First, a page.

‘Uncivil Disobedience’ Reading Offers First-Hand Accounts Of Sterling Hall Bombing [REVIEW]
Rena Archwamety, 77 Square

Photo courtesy of the UW-Madison Archives

“They were hell-bent on tearing down an institution.”

“I felt the ground shake. I had no idea what was going on.”

“As we approached University, we began to see debris.”

The stories of those affected when a bomb exploded outside of Sterling Hall on Aug. 24, 1970, killing one person and injuring three others, provide the basis for “Uncivil Disobedience,” a play-in-progress by Mike Lawler and shared with the public Friday evening as a staged reading at the Overture Center.

The reading, part of the Forward Theater Co.’s New Play Development Series, will be performed again on Saturday, March 10, at 7:30 p.m. and include a talk-back with the playwright and cast. Interest in this work outgrew the originally-slated Rotunda Studio space, and the reading was moved to the Wisconsin Studio on the Overture Center’s third floor. Reservations for both nights had already reached the 200-plus seat capacity of this larger space. However, those who showed up Friday without a reservation were added to a wait list, and all on the list were admitted to the reading with one seat to spare.

The accounts of the people represented in his play were collected over a span of two years by the Wisconsin Story Project in conjunction with the Oral History Project at the University of Wisconsin, Madison. Lawler also weaves in reports from The Daily Cardinal, The Capital Times and other publications, as well as testimony from the trials of the four men who planted the bomb at Sterling Hall in an attempt to target the Army Mathematics Research Center.

Ten actors dressed in black, most reading several parts, presented the real-life accounts. Among the many characters are Karleton Armstrong (Donavon Armbruster) and the other bombers; Michael Zaleski (Sam White), the assistant state attorney general who helped prosecute Armstrong; and David Schuster (Bruce G. Bradley), a graduate student from South Africa injured in the blast, whose narrative as one both caught on the inside and witnessing this unsettled period in U.S. history as an outsider framed and ran pervasively throughout the play.

At Friday night’s reading, Forward Theater artistic director Jennifer Uphoff Gray pointed out that everything in this piece is a verbatim quote from the interviews of people who were there, and that this is the very first step in a long process of developing the new work. The question-and-answer sessions after the readings provide Lawler with feedback to help further develop the play.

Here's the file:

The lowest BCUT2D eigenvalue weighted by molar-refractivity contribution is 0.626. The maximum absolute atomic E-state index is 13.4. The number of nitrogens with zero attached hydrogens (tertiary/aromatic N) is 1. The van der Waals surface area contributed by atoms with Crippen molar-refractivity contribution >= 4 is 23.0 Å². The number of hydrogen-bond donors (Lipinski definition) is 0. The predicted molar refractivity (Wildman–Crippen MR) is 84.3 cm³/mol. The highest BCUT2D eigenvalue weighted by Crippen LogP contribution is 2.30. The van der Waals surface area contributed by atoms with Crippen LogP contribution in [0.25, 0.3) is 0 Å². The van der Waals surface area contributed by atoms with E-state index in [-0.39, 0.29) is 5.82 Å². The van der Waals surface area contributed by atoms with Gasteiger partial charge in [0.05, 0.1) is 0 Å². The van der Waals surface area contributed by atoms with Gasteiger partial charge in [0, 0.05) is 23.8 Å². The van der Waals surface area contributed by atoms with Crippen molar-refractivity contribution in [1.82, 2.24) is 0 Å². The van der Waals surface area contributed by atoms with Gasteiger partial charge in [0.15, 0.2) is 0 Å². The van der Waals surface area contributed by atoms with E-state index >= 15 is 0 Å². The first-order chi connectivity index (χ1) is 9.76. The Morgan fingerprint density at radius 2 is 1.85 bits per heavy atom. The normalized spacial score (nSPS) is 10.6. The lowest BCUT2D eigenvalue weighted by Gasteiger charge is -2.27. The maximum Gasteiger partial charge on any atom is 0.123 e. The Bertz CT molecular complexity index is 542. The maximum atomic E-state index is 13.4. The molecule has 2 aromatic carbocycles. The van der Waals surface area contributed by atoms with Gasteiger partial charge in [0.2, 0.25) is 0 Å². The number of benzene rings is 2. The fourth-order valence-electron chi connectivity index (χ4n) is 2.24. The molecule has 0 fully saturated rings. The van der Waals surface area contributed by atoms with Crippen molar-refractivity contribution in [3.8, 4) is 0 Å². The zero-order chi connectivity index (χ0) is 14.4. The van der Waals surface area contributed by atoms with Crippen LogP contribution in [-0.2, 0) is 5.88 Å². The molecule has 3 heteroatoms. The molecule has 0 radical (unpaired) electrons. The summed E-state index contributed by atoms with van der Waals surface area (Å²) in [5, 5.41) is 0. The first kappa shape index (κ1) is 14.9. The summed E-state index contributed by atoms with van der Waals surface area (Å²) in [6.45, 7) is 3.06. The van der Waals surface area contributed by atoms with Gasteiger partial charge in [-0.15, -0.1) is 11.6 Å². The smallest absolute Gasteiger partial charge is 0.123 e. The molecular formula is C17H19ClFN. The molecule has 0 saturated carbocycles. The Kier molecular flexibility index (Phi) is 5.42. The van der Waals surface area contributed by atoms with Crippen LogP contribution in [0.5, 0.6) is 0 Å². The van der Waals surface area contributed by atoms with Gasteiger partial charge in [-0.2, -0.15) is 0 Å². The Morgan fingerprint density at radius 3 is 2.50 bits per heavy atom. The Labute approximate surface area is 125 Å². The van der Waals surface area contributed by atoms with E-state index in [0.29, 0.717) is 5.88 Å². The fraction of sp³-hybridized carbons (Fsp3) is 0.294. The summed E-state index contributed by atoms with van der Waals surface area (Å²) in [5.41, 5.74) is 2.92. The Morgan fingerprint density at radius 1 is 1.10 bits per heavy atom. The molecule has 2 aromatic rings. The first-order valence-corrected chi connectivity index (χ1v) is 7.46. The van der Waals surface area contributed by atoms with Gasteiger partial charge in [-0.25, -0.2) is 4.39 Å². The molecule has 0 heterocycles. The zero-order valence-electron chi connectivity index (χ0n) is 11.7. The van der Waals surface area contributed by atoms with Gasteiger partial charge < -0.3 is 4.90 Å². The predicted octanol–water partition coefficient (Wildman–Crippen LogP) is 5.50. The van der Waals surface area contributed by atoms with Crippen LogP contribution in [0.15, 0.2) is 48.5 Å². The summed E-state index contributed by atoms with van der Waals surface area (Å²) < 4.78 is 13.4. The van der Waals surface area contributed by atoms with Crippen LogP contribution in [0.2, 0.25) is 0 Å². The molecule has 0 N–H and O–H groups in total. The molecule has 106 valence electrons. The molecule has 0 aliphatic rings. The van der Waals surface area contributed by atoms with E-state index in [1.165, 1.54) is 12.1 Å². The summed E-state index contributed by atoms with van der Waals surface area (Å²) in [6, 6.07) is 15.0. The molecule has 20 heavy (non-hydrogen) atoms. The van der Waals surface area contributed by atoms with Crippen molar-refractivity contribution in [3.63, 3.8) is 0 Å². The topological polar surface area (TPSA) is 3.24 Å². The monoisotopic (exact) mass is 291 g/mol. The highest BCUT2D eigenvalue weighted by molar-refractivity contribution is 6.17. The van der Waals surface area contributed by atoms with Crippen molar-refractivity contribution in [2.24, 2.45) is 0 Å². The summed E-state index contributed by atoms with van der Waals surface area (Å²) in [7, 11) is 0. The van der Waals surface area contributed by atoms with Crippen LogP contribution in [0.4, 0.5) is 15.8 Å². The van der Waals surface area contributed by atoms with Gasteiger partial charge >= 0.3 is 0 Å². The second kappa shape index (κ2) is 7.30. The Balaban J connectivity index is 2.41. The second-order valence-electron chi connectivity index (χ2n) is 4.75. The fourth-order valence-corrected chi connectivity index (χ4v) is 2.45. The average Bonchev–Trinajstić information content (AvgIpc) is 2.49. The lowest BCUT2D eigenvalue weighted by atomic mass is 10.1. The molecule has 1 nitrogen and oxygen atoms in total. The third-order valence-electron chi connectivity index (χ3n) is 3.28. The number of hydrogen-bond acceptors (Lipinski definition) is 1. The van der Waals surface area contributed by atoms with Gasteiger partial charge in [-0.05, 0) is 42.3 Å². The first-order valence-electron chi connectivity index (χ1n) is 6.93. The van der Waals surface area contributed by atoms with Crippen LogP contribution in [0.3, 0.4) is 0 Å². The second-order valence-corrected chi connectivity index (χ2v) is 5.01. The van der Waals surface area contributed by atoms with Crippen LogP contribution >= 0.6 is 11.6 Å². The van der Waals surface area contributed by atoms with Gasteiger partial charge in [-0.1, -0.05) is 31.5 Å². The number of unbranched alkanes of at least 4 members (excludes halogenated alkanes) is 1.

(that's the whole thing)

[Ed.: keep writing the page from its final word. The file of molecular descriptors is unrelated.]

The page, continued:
Many commented after Friday night’s reading on how riveting the material was, including those who remember the events and those who are not old enough to have witnessed this part of history. Some felt the use of verbatim quotes hindered the storytelling, as real people speaking real words will ramble and use more "um’s" and "ah’s."

Lawler said he did tighten up some of the quotes, but it was important to him to keep the original words in people’s accounts.

“I feel very strongly that the work I do makes a statement because we say exactly what they said. You really find out who these people are,” Lawler said, arguing that if he took out the false starts and other imperfect dialogue, it would be like taking out the people themselves. One man in the talkback commented that he had transferred to Madison specifically to be part of the protests. Another divulged that the time around the protests and bombing “was a black, black period” in his life, but that “there was something healing about tonight.”

Several people agreed that a particularly poignant line in the reading came when Karl’s mother, Ruth Armstrong, asked if this whole event wouldn’t have happened if the adults had taken more action. A woman commented that she was not from Wisconsin and too young to have been around at the time of the Vietnam protests. Nevertheless, she found the reading compelling as it represented a much bigger story that captured the times and conflict.

When asked about staging the play, Lawler said little of his plans.

“I have a lot of ideas,” he said. “Having the readings is helping a lot.”

Posted on 3-10-12